Category Archives: writing

Beauty Salon Blues

Years ago when I first started to get my hair cut and colored and my nails manicured or artificial nails put on, an appointment at the beauty salon was an experience where I always felt pampered and special. Am I being old fashioned in thinking that’s still true, or should be?

Almost a month ago, I set up an appointment at a new salon to have a cut and color done on my shoulder-plus-length, medium brown hair. I had researched salons in my area and was impressed by an ad I’d seen in which the owner had expressed how professional she and her staff were and how her salon was a dream come true for her. That sounded good to me, so I set up an appointment with (we’ll call her), Breanna.

I did my due-diligence rounding up photos of favorite styles and examples of color that I liked so I could better explain to my new hair dresser the results I was expecting. Since the examples I selected were actual photos of me, I knew it was possible to cut and color my hair to look like those photos. And I was being realistic in knowing the results I’d see in the mirror would include the wrinkles I now wear, as opposed to some of the early photo examples, sans wrinkles.

Beauty day arrived and I was excited and very much looking forward to meeting and learning about my new hairdresser and explaining to her what I wanted done to accomplish my spiffed-up look, and also to getting my head massaged during the shampooing portion of the appointment. I think just about everybody loves that part!

I arrived a few minutes ahead of schedule and Breanna, a twenty-something girl, came forward and led me to her chair. When she asked what I wanted I showed her the folder of photos and explained that as far as cut was concerned, I’d like a page boy that curled under with a length just below my chin but above my shoulder. She looked at me with a blank look and then pulled out her comb and scissors and started cutting my hair with it dry. Other hair dressers had always cut my hair when it was wet, especially since I have some natural curl, but I‘m not the expert so I didn’t say anything.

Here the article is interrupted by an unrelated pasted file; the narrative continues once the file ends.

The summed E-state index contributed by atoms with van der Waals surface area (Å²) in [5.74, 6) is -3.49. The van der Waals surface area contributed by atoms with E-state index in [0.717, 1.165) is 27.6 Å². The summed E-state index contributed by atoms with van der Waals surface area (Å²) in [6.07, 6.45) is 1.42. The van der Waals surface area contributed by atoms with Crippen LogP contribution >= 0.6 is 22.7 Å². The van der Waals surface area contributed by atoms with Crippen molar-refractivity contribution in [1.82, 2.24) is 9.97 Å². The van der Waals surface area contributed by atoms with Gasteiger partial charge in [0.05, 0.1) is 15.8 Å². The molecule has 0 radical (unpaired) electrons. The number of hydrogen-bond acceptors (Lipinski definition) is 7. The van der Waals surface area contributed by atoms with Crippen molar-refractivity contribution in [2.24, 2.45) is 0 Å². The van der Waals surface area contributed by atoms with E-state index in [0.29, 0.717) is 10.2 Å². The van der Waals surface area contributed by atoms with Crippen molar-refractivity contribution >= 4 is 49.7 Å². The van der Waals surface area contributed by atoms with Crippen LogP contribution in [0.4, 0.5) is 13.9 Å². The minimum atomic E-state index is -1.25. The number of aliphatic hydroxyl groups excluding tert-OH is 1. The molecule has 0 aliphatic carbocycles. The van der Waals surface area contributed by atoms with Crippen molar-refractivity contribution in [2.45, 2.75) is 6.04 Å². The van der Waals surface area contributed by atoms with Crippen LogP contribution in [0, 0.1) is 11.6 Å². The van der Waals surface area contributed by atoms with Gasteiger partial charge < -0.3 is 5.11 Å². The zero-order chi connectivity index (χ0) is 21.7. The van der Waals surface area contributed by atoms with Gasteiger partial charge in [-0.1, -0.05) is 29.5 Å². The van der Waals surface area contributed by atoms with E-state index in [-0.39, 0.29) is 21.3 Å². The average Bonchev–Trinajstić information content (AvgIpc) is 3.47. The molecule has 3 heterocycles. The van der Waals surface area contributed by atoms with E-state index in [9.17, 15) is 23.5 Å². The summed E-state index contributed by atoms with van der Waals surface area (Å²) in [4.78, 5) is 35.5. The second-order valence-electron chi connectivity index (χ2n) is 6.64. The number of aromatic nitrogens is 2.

After cutting my hair she went to get the color chart. She picked out three reddish samples and I selected a medium reddish-brown that had very definite warm, reddish highlights. She mixed the color, applied it, set a timer and went and sat down and started looking at her cell phone. The owner of the salon (about the same age) was in another chair and they spoke to one another and pointed out things on their phones to each other and ignored me.

Just about the time I was feeling totally neglected, the timer went off, I was directed to the sink and my hair was shampooed very quickly. No massage. In fact, I wasn’t sure she even got the nape of my neck wet. Then the towel was wrapped around my head and I went back to her chair where Breanna started blow-drying my hair. She had me facing away from the mirror so I had no idea what I looked like until she was done.